I imagine your intuition is correct and you could relax utility maximization to entropy maximization and get similar results.

2. ok, i know at least in lagos and wright they exogenously impose generalized nash bargaining solutions for single coincidences of want meetings...in double coincidence meetings, id expect that there is no need to resort to the information signal, since both agents have what they want in front of them immediately...

I note this in particular because the single coincidence of wants solution has a cobb-douglas-like form like you are talking about in the link

essentially, the exponents there are the exogenous bargaining power of a potential buyer vs the seller...what would be the implications of instead deriving that form from the information model?

3. The exponents in the information model are related to the relative number of bits required to identify a state -- basically the number of options for a box on each side. Options are one way to have bargaining power. In that sense, they could potentially be related ... I'd have to go through the math, though.

I'd have to look more closely to see other implications ...

2. Hi, Jason.

I don't remember seeing this before. Interesting how the speedup causes less entropy loss than the slowdown. :) A couple of questions, if you don't mind.

1) I assume that different degrees of slowdown and speedup cause the same entropy loss. How about a few examples?

2) What happens with a Keynsian policy for cell #1? For instance, suppose that there are upper and lower speed limits, such that if the average speed of cars in cell #1 exceeds the upper speed limit it slows them down, and if the average speed limit is speeds them up? Another possibility involves "fiscal policy", such that some cars are government cars, and they speed up or slow down in countercyclical fashion depending upon the average speed of the other cars.

Thanks.

1. Sorry I didn't get to this before -- I think I was on a business trip that week so that's probably why.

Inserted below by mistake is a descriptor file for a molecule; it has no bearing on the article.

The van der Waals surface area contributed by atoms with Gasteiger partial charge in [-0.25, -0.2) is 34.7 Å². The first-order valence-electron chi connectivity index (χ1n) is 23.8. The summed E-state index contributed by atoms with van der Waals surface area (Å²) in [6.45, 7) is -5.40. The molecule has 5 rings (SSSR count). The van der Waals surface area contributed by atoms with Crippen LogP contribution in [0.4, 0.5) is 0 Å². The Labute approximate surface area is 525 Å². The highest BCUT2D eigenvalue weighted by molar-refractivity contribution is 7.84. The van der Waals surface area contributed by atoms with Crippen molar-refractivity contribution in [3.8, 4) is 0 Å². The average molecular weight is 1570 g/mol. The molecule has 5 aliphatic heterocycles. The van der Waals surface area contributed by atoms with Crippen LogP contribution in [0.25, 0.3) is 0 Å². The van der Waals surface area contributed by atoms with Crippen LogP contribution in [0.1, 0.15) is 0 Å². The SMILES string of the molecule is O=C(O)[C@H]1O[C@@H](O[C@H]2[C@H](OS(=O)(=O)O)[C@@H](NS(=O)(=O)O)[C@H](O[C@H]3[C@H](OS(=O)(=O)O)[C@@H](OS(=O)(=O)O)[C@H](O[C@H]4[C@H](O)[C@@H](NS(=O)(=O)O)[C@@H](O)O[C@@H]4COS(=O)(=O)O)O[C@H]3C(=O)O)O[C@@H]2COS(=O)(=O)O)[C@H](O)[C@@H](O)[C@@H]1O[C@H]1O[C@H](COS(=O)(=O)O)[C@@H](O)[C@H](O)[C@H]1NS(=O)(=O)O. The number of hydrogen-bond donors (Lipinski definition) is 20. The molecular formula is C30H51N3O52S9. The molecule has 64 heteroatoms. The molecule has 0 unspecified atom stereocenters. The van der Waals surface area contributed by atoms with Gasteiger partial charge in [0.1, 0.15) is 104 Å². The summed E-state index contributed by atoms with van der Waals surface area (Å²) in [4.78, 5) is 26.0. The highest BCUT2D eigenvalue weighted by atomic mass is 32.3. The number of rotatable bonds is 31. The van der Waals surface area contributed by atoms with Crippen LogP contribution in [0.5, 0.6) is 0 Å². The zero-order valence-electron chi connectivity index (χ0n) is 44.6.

Regarding 1) actually you could change the rates of transfer between cells (right now it is 1 per time step) and it would change the temporal structure of the shock. It would look vaguely similar, and the above was good enough for toy model purposes.

Regarding 2) you could add to one of the deficit cells or you could add to all of the cells and it would increase the entropy.

3. 1) In the 3rd figure down (1st gif), the blue line is an average I presume? I looks different in character from the blue lines in the figure just above it. Or is that blue line directly reflecting the five cell ring animation just to it's left? Same question for the other two similar gifs.

2) At each time step, I imagine for each point you draw a number from some kind of non-negative probability distribution, which describes the angle it traverses counterclockwise around the circle? Like an exponential density function perhaps?

3) For figures 5 and 6 (last two non-gifs), the average does not visually appear to be the average of the blue curves, especially on the right-hand side of the plots. Is thinking of them as the average of the blue curves the wrong way to think of them?

1. 1) yes, sort of. See 3.

2) there's actually a finite probability to select a cell and transfer a unit to the next cell. Repeat.

3) it's the entropy of the average distribution,not the average entropy. A bit different.